Transmission time should be extended from 30 days to 90 days for the underwater locating devices (ULD) installed in large commercial airplanes to help searchers find flight recorders in the event of a crash into a large body of water, the European Aviation Safety Agency (EASA) says.
In proposals released in early May, EASA also said that large airplanes that fly over oceans should be equipped with a new type of ULD with a longer locating range than the ULDs now in use. As an alternative, EASA said that these airplanes could be equipped with “a means to determine the location of an accident within 6 nm [11 km] accuracy.”
Another proposal said that the recording capacity of cockpit voice recorders should be increased to 20 hours, up from the current requirement of two hours.
EASA Executive Director Patrick Ky said that the proposals, coming as the search for the missing Malaysia Airlines Flight MH370 was about to enter its second month, were intended to enhance safety “by facilitating the recovery of information by safety investigation authorities.”
The proposals must be adopted by the European Commission before they take effect; if adopted, they would apply to aircraft registered in EASA member states.
Air Ambulance Rules
Medical transfer flights in Australia would be reclassified as air transport category operations under a proposal from the Civil Aviation Safety Authority (CASA).
The flights currently are regulated as aerial work, and CASA says that Australia is the only nation using that designation.
“This classification subjects Australia’s medical transfer operations to a different standard of regulation than the International Civil Aviation Organization standards and those of most other nations,” CASA said.
CASA’s proposal calls for medical transfer flights to be subject not only to air transport regulations but also to “specific air ambulance operational requirements … to provide the flexibility needed for medical flights,” the agency said.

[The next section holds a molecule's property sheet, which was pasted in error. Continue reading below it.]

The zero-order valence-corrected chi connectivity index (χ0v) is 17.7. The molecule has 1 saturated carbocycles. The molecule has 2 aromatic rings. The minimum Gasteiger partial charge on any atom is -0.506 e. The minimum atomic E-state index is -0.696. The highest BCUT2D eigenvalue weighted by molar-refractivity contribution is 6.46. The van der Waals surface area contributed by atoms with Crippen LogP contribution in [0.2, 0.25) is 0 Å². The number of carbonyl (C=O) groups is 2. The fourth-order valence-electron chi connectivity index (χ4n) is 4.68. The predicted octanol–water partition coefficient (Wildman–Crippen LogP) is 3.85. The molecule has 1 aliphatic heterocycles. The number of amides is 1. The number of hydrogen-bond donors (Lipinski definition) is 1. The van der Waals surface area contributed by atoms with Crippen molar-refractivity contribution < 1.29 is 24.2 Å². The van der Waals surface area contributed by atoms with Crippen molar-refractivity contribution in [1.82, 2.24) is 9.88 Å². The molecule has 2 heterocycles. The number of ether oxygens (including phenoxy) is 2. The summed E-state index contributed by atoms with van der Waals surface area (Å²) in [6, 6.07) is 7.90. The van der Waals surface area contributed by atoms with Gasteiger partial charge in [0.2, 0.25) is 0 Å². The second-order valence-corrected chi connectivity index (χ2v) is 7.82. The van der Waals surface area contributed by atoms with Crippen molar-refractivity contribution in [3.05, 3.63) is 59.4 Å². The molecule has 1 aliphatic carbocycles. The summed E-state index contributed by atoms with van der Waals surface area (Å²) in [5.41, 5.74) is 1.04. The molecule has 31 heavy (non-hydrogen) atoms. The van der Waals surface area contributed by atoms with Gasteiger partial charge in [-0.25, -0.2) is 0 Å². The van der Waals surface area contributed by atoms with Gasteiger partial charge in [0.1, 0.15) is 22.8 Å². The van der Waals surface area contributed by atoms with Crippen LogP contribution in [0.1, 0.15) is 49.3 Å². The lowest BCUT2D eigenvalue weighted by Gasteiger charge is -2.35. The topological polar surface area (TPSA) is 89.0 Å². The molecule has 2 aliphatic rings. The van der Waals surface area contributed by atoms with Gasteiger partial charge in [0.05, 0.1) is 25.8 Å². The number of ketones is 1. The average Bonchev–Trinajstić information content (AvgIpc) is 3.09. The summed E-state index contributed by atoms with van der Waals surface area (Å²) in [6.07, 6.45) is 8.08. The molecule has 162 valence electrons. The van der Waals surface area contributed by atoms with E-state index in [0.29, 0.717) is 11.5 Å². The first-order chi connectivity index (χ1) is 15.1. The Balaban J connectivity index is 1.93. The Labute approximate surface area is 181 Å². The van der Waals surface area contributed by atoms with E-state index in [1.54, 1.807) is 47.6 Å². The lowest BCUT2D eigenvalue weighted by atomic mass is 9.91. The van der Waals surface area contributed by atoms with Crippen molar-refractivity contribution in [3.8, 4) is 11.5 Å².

The European Aviation Safety Agency (EASA) and the International Air Transport Association (IATA) have agreed on a plan for sharing safety information and jointly analyzing safety trends.
The two organizations said that their analyses would be based primarily on information derived from EASA’s Safety Assessment of Foreign Aircraft program — which conducts about 11,000 ramp inspections on randomly selected aircraft and their crews, focusing on flight preparation and aircraft technical condition — and the IATA Operational Safety Audit (IOSA), which evaluates airline operational safety management.
“Safety is aviation’s highest priority, and IOSA is the global benchmark for airline operational safety management,’ said IATA Director General and CEO Tony Tyler. “Working together through this information and trend-sharing partnership will contribute to making aviation even safer, while offering the potential to optimize the audit processes.”
EASA Executive Director Patrick Ky added that the partnership with IATA will “facilitate the demonstration of compliance to the new rules affecting non-European Union airlines.”
Both organizations said that the information-sharing program will help identify safety issues and lay the groundwork for improvements in the safety auditing process, including the European Union’s third-country operator assessments and authorization requirements.
The European Commission (EC) has made a formal request to five countries to “make a decisive move” to improve their functional airspace block (FAB) — a regional air traffic control unit designed as a central part of the Single European Sky.
Belgium, France, Germany, Luxembourg, the Netherlands and Switzerland are the first European member states to receive letters of formal notice from the EC. Their FAB was formally established in June 2013, six months later than required by regulations, and subsequent progress in reorganizing airspace has been slow, the EC said.